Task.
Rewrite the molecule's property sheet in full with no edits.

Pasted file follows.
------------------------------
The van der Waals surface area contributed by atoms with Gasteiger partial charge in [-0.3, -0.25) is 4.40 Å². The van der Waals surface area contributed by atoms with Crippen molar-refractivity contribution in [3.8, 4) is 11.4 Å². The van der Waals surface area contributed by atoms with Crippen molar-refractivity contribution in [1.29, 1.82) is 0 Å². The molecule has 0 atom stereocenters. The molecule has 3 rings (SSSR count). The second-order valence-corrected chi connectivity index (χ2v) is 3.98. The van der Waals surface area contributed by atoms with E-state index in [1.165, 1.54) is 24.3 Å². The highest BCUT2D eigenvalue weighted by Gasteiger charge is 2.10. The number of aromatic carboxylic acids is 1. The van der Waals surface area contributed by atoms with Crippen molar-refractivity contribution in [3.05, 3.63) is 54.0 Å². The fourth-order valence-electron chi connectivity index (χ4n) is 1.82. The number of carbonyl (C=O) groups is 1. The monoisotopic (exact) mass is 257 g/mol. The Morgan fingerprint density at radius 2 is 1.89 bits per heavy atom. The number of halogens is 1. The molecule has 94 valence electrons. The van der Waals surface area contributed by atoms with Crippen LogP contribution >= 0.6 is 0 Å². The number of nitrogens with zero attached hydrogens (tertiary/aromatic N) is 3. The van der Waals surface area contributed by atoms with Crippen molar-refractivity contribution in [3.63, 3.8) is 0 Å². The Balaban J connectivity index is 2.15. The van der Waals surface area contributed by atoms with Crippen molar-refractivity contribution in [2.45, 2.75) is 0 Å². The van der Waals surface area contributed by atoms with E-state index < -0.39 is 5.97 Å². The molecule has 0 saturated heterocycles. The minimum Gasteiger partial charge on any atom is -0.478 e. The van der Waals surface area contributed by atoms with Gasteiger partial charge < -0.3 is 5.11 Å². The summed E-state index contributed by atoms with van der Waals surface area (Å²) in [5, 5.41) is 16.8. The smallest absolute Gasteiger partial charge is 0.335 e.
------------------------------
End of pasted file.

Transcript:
The van der Waals surface area contributed by atoms with Gasteiger partial charge in [-0.3, -0.25) is 4.40 Å². The van der Waals surface area contributed by atoms with Crippen molar-refractivity contribution in [3.8, 4) is 11.4 Å². The van der Waals surface area contributed by atoms with Crippen molar-refractivity contribution in [1.29, 1.82) is 0 Å². The molecule has 0 atom stereocenters. The molecule has 3 rings (SSSR count). The second-order valence-corrected chi connectivity index (χ2v) is 3.98. The van der Waals surface area contributed by atoms with E-state index in [1.165, 1.54) is 24.3 Å². The highest BCUT2D eigenvalue weighted by Gasteiger charge is 2.10. The number of aromatic carboxylic acids is 1. The van der Waals surface area contributed by atoms with Crippen molar-refractivity contribution in [3.05, 3.63) is 54.0 Å². The fourth-order valence-electron chi connectivity index (χ4n) is 1.82. The number of carbonyl (C=O) groups is 1. The monoisotopic (exact) mass is 257 g/mol. The Morgan fingerprint density at radius 2 is 1.89 bits per heavy atom. The number of halogens is 1. The molecule has 94 valence electrons. The van der Waals surface area contributed by atoms with Crippen LogP contribution >= 0.6 is 0 Å². The number of nitrogens with zero attached hydrogens (tertiary/aromatic N) is 3. The van der Waals surface area contributed by atoms with Crippen molar-refractivity contribution in [3.63, 3.8) is 0 Å². The Balaban J connectivity index is 2.15. The van der Waals surface area contributed by atoms with Crippen molar-refractivity contribution in [2.45, 2.75) is 0 Å². The van der Waals surface area contributed by atoms with E-state index < -0.39 is 5.97 Å². The molecule has 0 saturated heterocycles. The minimum Gasteiger partial charge on any atom is -0.478 e. The van der Waals surface area contributed by atoms with Gasteiger partial charge < -0.3 is 5.11 Å². The summed E-state index contributed by atoms with van der Waals surface area (Å²) in [5, 5.41) is 16.8. The smallest absolute Gasteiger partial charge is 0.335 e.